"Merv was a very intelligent guy," says Roger Ailes, the Fox Broadcasting chief who knows as much about television -- especially nonfiction television -- as anybody around. Ailes didn't produce Griffin's show; he was allied with daytime talk star Mike Douglas. But he knew Griffin and admired him.

"Mike was the happy Irishman who loved to play golf. He didn't focus all that much on the show," Ailes recalls. "Merv was really concerned with the program on every level. He sometimes asked a dumb question on the show, but he was really very, very smart about it. He had a way of getting a lot out of people. He could ask, ‘What did you do last night?' and get people to open up completely."

On his own talk show Thursday, Regis Philbin spoke of Griffin in the present tense, as if he were still around. "It's always fun to see him," Philbin said. "He always has a million stories."

Both Ailes and Philbin also are mourning industry giant Chet Collier, who ran Westinghouse when Griffin, Douglas, Ailes and many other bright lights worked in a kind of golden era for original syndication. Collier died Wednesday; Ailes, whom Collier hired when Ailes was 22, continued to use him as a consultant into Collier's 70s.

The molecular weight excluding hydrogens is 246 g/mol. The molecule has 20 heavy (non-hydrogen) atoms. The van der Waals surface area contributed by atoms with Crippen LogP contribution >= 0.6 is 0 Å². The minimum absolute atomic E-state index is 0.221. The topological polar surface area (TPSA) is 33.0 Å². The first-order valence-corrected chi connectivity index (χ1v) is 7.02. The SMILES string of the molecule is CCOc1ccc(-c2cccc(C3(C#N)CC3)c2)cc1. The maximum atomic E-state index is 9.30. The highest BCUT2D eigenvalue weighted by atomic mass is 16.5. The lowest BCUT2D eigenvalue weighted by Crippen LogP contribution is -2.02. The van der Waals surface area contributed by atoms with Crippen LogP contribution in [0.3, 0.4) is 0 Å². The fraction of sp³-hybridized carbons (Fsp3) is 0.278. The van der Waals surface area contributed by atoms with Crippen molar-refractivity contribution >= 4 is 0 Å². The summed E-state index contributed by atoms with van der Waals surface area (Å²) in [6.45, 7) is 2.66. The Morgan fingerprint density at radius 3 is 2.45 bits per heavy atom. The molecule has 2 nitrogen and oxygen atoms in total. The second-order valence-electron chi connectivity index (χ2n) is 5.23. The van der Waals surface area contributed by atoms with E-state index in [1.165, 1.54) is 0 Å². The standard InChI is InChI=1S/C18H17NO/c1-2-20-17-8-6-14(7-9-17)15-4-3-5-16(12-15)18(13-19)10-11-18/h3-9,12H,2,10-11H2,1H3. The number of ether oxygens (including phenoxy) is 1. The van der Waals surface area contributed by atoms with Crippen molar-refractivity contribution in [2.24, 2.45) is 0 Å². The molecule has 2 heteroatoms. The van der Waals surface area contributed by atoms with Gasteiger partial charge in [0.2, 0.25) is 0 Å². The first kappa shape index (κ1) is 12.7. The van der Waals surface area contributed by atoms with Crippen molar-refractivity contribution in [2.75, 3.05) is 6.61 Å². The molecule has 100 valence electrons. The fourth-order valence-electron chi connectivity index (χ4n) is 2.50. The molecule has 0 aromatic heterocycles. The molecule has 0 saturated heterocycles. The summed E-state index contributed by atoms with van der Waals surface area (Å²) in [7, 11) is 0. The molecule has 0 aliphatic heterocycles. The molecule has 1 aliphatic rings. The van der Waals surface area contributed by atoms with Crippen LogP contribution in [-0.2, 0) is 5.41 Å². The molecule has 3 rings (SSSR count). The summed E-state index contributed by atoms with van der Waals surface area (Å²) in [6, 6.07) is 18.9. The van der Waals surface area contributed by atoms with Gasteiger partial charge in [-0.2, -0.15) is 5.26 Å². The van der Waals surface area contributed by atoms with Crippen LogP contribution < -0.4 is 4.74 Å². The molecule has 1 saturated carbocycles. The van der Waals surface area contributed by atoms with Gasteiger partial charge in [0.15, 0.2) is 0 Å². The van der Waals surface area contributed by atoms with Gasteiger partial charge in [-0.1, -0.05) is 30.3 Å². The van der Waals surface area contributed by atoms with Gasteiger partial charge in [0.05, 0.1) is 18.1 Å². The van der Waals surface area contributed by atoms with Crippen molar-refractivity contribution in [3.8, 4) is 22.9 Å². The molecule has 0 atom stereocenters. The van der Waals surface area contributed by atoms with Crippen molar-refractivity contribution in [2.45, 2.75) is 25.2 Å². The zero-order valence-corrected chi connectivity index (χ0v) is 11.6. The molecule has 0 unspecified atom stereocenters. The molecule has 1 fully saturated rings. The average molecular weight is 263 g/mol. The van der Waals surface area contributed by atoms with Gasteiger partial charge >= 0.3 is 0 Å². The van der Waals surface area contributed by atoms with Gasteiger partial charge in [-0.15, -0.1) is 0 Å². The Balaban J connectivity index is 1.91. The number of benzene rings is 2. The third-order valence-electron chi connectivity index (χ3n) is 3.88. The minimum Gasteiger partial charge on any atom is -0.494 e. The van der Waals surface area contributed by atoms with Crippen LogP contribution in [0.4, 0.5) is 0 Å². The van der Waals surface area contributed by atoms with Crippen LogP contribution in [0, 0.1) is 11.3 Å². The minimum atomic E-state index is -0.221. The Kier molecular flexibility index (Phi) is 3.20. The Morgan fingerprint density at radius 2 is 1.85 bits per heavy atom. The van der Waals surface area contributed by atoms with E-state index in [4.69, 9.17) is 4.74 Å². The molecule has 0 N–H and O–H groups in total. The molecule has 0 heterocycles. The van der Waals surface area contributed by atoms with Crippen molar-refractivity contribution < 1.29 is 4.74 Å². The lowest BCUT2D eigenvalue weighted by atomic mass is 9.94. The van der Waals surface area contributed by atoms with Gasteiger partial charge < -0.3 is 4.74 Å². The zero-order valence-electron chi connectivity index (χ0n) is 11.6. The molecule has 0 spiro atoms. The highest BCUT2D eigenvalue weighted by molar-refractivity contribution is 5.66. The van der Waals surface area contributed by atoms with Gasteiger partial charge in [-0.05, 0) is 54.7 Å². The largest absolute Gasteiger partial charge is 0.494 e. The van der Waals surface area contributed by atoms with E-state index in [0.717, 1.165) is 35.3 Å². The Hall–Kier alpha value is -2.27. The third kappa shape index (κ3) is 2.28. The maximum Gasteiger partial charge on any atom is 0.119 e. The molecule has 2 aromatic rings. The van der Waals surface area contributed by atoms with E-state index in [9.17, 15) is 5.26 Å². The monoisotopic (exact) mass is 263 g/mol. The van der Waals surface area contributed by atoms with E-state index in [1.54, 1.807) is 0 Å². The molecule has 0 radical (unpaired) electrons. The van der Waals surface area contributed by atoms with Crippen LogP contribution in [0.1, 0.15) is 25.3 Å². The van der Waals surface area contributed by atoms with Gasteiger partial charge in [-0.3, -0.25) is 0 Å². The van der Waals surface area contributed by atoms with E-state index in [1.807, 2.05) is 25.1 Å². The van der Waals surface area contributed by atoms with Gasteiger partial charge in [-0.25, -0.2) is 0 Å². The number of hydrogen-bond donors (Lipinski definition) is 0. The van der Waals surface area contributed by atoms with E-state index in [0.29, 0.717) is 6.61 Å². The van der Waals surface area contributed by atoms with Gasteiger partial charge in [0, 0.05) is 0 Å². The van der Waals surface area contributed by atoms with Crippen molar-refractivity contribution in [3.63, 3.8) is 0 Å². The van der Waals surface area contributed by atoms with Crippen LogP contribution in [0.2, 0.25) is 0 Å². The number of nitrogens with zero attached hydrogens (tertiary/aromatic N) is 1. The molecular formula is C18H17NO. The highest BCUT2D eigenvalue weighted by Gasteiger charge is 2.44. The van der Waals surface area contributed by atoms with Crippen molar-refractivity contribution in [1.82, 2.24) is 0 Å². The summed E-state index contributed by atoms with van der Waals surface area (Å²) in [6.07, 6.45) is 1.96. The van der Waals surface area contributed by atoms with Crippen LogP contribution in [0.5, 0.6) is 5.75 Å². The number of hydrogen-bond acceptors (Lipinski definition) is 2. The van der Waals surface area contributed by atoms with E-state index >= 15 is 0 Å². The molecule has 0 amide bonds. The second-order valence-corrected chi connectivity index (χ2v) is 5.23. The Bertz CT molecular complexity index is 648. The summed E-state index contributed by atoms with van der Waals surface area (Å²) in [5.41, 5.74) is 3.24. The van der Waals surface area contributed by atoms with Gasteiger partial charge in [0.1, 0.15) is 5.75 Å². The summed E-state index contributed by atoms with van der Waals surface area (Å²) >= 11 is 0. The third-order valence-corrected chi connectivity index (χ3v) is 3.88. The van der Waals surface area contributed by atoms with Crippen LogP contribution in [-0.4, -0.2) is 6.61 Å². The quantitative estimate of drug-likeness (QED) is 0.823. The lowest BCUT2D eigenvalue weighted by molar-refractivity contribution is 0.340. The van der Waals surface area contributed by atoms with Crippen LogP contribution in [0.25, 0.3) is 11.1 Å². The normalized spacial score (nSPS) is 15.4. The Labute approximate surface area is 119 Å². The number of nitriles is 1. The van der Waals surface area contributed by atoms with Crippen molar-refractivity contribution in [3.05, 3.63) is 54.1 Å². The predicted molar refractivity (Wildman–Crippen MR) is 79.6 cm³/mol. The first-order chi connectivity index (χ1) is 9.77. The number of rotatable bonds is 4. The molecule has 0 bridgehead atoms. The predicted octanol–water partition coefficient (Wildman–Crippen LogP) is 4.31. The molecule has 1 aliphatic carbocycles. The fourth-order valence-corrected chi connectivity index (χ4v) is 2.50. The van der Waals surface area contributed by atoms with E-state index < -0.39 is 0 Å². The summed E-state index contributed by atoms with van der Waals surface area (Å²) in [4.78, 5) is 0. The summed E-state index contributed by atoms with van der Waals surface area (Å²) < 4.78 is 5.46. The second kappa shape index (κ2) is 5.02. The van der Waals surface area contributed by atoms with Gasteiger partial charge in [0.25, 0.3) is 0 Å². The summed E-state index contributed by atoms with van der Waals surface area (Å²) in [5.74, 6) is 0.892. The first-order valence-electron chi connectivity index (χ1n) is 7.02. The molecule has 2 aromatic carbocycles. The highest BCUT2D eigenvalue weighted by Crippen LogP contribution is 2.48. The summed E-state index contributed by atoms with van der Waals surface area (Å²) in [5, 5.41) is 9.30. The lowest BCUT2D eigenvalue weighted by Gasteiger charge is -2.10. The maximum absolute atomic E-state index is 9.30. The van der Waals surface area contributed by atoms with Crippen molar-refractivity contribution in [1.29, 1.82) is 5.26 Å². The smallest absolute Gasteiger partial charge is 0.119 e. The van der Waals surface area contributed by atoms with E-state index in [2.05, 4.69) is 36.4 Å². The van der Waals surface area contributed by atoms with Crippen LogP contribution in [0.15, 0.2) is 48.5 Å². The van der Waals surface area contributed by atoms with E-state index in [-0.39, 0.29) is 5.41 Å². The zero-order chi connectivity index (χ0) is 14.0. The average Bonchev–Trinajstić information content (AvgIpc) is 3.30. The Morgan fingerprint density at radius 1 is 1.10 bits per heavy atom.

Griffin's on-air persona, that of an absolutely unquenchable enthusiast, prompted the occasional lampoon -- most notably the inspired (and presumably affectionate) impersonation that Rick Moranis did several times on the old "SCTV" comedy show, in its syndicated and network form. A typical sketch would be structured as a Griffin promo, with Moranis opening at the piano and singing a song like the disco hit "On the Radio," totally at odds with Griffin's big-band background.